Center for Family Life and Recovery, Inc. is the lead agency for the Oneida County Suicide Prevention Coalition (OCSPC). Their mission is to prevent suicide in our community by strengthening the coordination and accessibility of services; providing awareness of suicide prevention, facilitating intervention and post-prevention services/programs; enhancing support to those affected by suicide. The coalition meets every third Tuesday of each month at 8:30 AM at CFLR, Inc.’s Utica office (502 Court Street, Suite 401).

If you or someone you know is thinking about suicide:

If an emergency, dial 911.

Mobile Crisis Assessment Team (MCAT) at (315) 732-6228.

National Suicide Prevention Lifeline at (800) 784-2433 or (800) 273-8255.

Know the Warning Signs. Make a Difference.

Warning Signs of Suicide

  • Talking about wanting to die or to kill oneself
  • Looking for a way to kill oneself, such as searching online or buying a gun
  • Talking about feeling hopeless or having no reason to live
  • Talking about feeling trapped or in unbearable pain
  • Talking about being a burden to others
  • Increasing the use of alcohol or drugs
  • Acting anxious or agitated; behaving recklessly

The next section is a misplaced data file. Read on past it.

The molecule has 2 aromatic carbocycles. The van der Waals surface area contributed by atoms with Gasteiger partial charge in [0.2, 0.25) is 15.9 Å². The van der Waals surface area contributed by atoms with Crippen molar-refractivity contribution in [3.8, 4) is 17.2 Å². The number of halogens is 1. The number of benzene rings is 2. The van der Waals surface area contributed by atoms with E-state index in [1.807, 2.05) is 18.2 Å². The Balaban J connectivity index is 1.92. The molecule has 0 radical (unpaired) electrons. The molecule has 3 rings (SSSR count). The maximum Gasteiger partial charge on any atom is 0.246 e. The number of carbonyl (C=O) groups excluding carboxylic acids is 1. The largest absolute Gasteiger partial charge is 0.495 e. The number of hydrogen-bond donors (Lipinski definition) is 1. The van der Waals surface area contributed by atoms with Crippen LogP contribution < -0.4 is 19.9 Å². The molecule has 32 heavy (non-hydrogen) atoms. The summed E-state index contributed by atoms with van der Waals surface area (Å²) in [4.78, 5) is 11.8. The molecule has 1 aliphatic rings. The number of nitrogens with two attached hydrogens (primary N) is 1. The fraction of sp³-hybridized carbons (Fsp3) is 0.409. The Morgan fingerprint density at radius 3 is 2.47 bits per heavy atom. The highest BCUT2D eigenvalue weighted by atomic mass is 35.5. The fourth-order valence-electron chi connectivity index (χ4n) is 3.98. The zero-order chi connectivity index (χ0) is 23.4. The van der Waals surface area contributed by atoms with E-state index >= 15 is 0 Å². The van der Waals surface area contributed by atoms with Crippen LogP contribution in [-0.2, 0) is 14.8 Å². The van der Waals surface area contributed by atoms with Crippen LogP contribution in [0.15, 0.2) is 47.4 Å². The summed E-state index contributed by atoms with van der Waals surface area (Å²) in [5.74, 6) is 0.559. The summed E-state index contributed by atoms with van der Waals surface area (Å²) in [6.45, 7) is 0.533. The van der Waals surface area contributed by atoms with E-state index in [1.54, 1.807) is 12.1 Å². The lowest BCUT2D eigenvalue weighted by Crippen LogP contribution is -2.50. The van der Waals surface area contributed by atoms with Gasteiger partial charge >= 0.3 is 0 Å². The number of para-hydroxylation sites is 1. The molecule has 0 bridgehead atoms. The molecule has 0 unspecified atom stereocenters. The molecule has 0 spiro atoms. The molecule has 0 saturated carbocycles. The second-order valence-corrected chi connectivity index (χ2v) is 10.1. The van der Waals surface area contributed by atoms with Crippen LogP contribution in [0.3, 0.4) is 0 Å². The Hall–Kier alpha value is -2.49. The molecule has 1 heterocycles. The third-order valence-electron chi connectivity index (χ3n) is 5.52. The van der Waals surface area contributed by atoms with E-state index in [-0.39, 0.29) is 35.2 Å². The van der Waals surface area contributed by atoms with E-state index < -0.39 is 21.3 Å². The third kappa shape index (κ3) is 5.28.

• Sleeping too little or too much
  • Withdrawn or feeling isolated
  • Showing rage or talking about seeking revenge
  • Displaying extreme mood swings
  • Preoccupation with death
  • Suddenly happier, calmer
  • Loss of interest in things one cares about
  • Visiting or calling people to say goodbye
  • Making arrangements; setting one’s affairs in order
  • Giving things away, such as prized possessions



Our mission is to prevent suicide by improving awareness, strengthening coordination of services and enhancing support to those impacted by suicide.

Our vision is to create a community mind set, where suicide attempts and completions are prevented.


In 2011, through a strategic partnership, Center for Family Life and Recovery, Inc. became the lead agency for the Oneida County Suicide Prevention Coalition (OCSPC).

Statistics (*)

For many years, the suicide rate has been about 4 times higher among men, than among women. In 2010, men had a suicide rate of 19.9%, and women had a rate of 5.2%. Of those who died by suicide in 2010, 78.9% were male and 21.1% were female.

In 2010, the highest U.S. suicide rate (14.1%) was among Whites, and the second highest rate (11.0%) was among American Indians and Alaskan Natives.

In 2010, the most recent year for which data is available, 464,995 people visited a hospital for injuries due to self-harm behavior, suggesting that approximately 12 people harm themselves – not necessarily intending to take their lives – for every reported death by suicide.

Suicide is the third leading cause of death among youth aged 15 – 24, and the tenth leading cause of death for Americans.

While males are 4 times more likely than females to die by suicide, females attempt suicide 3 times as often as males.